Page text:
The 3 Vladimirs

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It seems both timely and premature to assess President Vladimir Putin's eight years in office. Timely because he is coming to the end of his two-term presidency and premature because his likely upcoming stint as prime minister can do much to alter his legacy. As it is, he's an ambiguous figure. Is he the man who saved Russia from chaos or strangled its democracy in the cradle?

One way to begin that assessment is to compare Vladimir Putin to his other two great namesakes in Russian history, Prince Vladimir, who brought Christianity to Russia in 988, and Vladimir Lenin, who brought communism to the country in 1917.

A mix of Viking and Slav, with a great appetite for sex and slaughter, Vladimir even had his own brother put to death in the struggles for power. In 988 he converted Russia to Christianity. His motives were in part political and economic -- the Byzantine Empire, from which Russia took its form of Christianity, was the main power in the region. But there was also a definite spiritual component for Vladimir, whose own conversion led him to be more compassionate and charitable. In the end, he was sainted.

Prince Vladimir was also the first great Russian iconoclast. He ordered the idols of the pagan gods to be whipped, burned and thrown in the river. Then he had the whole city of Kiev come to that river at dawn for baptism, saying anyone who failed to appear should "consider himself my foe."

Vladimir Lenin was the antithesis of Prince Vladimir. Lenin hated God and religion, which he saw as no more than primitive superstition and an instrument used by the ruling class to retain power. Like Prince Vladmir, Lenin and the Soviets were great iconoclasts -- burning religious images, killing priests, turning churches into warehouses (when not destroying them entirely).

Lenin and his followers failed to kill Christianity and replace it with a new, lasting faith. Still, he changed the course of history, and Soviet influence will remain strong for generations. And though most of the statues of Lenin and the other leaders of the Soviet Union were torn down in the heady days of the early '90s, Lenin himself --mummified and iconic -- remains in a glass coffin in his tomb on Red Square.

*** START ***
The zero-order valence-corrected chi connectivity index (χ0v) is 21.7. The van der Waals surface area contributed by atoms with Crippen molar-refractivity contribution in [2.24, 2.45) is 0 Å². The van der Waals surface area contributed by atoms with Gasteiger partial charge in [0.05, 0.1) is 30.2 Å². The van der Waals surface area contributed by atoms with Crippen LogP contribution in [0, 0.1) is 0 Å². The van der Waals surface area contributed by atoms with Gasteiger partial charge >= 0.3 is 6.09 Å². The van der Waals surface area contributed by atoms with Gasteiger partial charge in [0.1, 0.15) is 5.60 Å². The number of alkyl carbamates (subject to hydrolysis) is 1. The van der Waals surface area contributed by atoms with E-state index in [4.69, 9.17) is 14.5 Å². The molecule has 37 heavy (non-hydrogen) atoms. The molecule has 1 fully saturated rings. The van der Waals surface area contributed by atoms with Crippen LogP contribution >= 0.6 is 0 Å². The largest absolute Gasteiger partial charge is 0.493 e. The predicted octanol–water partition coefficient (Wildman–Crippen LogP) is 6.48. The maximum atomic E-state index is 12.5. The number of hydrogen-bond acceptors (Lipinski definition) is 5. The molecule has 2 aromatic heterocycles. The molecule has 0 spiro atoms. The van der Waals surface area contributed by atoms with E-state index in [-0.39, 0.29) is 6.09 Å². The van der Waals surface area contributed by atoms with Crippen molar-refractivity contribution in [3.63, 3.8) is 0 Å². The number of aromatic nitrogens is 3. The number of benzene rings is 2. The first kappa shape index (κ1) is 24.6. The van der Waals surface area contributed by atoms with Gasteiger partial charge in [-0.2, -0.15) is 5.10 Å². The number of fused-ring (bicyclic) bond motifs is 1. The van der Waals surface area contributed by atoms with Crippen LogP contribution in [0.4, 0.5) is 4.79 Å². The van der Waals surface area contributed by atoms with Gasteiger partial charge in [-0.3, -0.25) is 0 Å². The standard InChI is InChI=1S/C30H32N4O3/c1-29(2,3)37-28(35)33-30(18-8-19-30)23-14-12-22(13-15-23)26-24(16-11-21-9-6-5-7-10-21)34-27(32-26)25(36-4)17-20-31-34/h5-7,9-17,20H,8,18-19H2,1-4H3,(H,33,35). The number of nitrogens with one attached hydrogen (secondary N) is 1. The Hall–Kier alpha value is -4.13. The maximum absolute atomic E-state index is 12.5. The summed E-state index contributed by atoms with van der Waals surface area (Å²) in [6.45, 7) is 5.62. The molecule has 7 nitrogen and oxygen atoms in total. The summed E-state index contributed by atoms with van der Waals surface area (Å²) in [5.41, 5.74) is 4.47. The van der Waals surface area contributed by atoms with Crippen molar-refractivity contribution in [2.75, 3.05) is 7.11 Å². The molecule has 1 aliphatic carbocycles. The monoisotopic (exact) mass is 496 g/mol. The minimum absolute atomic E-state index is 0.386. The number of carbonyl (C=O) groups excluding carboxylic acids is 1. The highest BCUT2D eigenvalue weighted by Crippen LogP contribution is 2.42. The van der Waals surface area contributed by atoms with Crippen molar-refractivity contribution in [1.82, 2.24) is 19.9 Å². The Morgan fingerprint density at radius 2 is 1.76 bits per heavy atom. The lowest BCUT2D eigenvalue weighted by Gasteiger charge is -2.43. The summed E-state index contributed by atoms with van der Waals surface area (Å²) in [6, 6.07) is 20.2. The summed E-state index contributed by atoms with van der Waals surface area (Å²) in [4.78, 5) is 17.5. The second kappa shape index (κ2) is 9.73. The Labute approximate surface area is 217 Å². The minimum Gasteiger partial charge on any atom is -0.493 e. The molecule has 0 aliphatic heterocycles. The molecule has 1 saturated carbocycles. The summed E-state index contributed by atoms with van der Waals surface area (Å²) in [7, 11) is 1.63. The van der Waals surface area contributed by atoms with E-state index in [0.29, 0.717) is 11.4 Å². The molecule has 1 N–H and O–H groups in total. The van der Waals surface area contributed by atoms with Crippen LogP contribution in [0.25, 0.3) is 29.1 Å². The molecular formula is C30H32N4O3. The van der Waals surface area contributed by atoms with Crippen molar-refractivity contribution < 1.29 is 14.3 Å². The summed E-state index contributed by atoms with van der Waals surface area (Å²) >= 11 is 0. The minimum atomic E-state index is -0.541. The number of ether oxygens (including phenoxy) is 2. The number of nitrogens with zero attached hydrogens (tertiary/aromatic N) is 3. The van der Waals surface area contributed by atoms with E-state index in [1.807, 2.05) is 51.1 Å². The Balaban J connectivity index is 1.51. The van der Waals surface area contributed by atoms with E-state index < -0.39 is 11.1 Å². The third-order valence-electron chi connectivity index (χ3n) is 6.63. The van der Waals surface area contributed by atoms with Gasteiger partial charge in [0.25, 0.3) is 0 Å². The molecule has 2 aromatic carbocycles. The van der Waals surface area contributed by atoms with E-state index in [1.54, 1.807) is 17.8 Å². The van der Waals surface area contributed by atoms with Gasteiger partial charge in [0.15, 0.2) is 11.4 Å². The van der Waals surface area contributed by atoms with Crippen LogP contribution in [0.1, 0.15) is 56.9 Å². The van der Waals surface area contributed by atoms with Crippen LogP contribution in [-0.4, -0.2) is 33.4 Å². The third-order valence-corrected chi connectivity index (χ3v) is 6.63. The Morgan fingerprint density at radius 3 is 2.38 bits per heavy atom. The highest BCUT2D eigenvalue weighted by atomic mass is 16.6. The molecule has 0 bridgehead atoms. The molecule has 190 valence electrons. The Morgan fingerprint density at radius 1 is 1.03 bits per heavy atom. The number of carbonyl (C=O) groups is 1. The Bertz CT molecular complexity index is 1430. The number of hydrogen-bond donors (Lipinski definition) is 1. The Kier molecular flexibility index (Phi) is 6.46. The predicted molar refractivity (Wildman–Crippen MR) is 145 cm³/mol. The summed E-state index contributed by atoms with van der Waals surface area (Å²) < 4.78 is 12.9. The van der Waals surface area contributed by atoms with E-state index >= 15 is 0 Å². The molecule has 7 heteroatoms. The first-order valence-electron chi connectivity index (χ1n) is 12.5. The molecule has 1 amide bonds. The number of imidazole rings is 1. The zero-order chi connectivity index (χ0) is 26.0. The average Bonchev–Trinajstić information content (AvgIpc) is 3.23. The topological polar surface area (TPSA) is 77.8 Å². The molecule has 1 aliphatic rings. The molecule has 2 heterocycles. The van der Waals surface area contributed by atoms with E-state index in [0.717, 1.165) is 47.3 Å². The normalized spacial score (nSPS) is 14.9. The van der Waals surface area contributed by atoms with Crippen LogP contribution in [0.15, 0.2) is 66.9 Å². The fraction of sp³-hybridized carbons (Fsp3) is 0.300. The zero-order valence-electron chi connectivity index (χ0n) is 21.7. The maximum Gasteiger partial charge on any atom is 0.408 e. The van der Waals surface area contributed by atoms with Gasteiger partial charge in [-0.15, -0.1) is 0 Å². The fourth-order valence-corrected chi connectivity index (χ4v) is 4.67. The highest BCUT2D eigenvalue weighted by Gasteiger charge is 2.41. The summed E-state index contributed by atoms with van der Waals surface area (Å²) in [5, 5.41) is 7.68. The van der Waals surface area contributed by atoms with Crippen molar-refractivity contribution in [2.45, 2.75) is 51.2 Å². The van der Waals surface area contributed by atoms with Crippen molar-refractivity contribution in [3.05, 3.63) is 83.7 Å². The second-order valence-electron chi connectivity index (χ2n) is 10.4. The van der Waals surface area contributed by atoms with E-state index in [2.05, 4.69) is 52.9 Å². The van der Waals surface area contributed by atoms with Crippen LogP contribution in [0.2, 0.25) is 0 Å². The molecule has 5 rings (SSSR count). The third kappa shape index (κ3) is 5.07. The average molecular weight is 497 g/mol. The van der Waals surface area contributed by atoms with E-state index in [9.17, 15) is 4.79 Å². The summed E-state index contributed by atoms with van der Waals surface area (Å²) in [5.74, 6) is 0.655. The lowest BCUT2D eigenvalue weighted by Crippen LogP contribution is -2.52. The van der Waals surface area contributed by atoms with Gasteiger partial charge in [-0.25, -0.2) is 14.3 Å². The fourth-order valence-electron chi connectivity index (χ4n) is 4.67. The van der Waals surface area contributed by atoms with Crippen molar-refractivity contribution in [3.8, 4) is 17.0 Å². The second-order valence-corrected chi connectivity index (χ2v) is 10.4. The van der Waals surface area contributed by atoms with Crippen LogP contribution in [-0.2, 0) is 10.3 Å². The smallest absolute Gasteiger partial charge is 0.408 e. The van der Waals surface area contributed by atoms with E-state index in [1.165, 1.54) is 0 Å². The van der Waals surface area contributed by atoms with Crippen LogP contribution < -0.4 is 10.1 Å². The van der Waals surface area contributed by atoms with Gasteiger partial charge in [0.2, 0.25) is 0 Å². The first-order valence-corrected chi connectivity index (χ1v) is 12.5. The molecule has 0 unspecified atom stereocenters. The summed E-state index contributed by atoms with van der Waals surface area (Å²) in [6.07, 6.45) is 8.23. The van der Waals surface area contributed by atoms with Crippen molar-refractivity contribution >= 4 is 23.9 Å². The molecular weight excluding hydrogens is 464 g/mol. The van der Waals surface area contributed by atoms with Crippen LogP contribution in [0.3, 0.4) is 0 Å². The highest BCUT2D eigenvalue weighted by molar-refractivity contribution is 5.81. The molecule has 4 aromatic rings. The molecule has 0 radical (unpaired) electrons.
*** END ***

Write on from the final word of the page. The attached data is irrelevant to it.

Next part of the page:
The third Vladimir -- Putin -- inherited a world in which Soviet and Christian elements were still alive, but neither had the power to shape the worldview, identity and mission of the new Russia. It is his challenge to combine those two elements from the past with those of the present -- technology and globalization -- to create something new.

In the 17 years after Russia's baptism, Christianity spread widely throughout Kievan Rus. In the 17 years after Lenin's revolution of 1917, communism spread widely throughout Soviet Russia. But in the 17 years since the end of the Soviet Union in 1991, no new idea, no new ideology and no new sense of life or national purpose has taken hold in the country. The pursuit of wealth and the restoration of prestige is not a vision.

Putin's principal achievement so far has been the creation of stability, but if he wants to go down in history with any of the luster of his namesakes he will have to construct something grand on that platform of stability. In his years as prime minister, Putin could make sure that Dmitry Medvedev's hand is steady on the presidential wheel while Putin spends more time charting a new course. Maybe it's a super-science society creating breakthroughs in nanotechnology and other new fields that will propel Russia to the forefront of nations.

If the new Russia is to be anything more than a mix of cronies and commodities, there must be some new idea to excite the nation's energies. If Putin can come up with it, he will ensure Russia's greatness -- and his own.

Richard Lourie is the author of "A Hatred For Tulips" and "Sakharov: A Biography."